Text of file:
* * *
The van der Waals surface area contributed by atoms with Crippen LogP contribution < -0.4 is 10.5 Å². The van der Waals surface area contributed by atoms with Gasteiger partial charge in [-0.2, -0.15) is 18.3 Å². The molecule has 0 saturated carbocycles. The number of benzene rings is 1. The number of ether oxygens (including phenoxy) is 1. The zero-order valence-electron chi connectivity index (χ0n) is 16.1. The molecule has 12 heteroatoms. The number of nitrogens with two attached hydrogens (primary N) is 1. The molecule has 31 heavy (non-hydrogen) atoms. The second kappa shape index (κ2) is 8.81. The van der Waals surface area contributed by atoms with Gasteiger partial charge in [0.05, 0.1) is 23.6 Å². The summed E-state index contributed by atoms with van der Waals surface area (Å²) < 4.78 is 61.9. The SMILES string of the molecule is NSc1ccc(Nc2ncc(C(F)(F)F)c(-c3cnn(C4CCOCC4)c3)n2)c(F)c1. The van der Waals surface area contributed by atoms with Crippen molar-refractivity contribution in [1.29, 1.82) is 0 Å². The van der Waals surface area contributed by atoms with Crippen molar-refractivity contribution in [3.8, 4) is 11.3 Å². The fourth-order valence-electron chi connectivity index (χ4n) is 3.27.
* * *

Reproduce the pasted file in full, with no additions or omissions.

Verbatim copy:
The van der Waals surface area contributed by atoms with Crippen LogP contribution < -0.4 is 10.5 Å². The van der Waals surface area contributed by atoms with Gasteiger partial charge in [-0.2, -0.15) is 18.3 Å². The molecule has 0 saturated carbocycles. The number of benzene rings is 1. The number of ether oxygens (including phenoxy) is 1. The zero-order valence-electron chi connectivity index (χ0n) is 16.1. The molecule has 12 heteroatoms. The number of nitrogens with two attached hydrogens (primary N) is 1. The molecule has 31 heavy (non-hydrogen) atoms. The second kappa shape index (κ2) is 8.81. The van der Waals surface area contributed by atoms with Gasteiger partial charge in [0.05, 0.1) is 23.6 Å². The summed E-state index contributed by atoms with van der Waals surface area (Å²) < 4.78 is 61.9. The SMILES string of the molecule is NSc1ccc(Nc2ncc(C(F)(F)F)c(-c3cnn(C4CCOCC4)c3)n2)c(F)c1. The van der Waals surface area contributed by atoms with Crippen molar-refractivity contribution in [1.29, 1.82) is 0 Å². The van der Waals surface area contributed by atoms with Crippen molar-refractivity contribution in [3.8, 4) is 11.3 Å². The fourth-order valence-electron chi connectivity index (χ4n) is 3.27.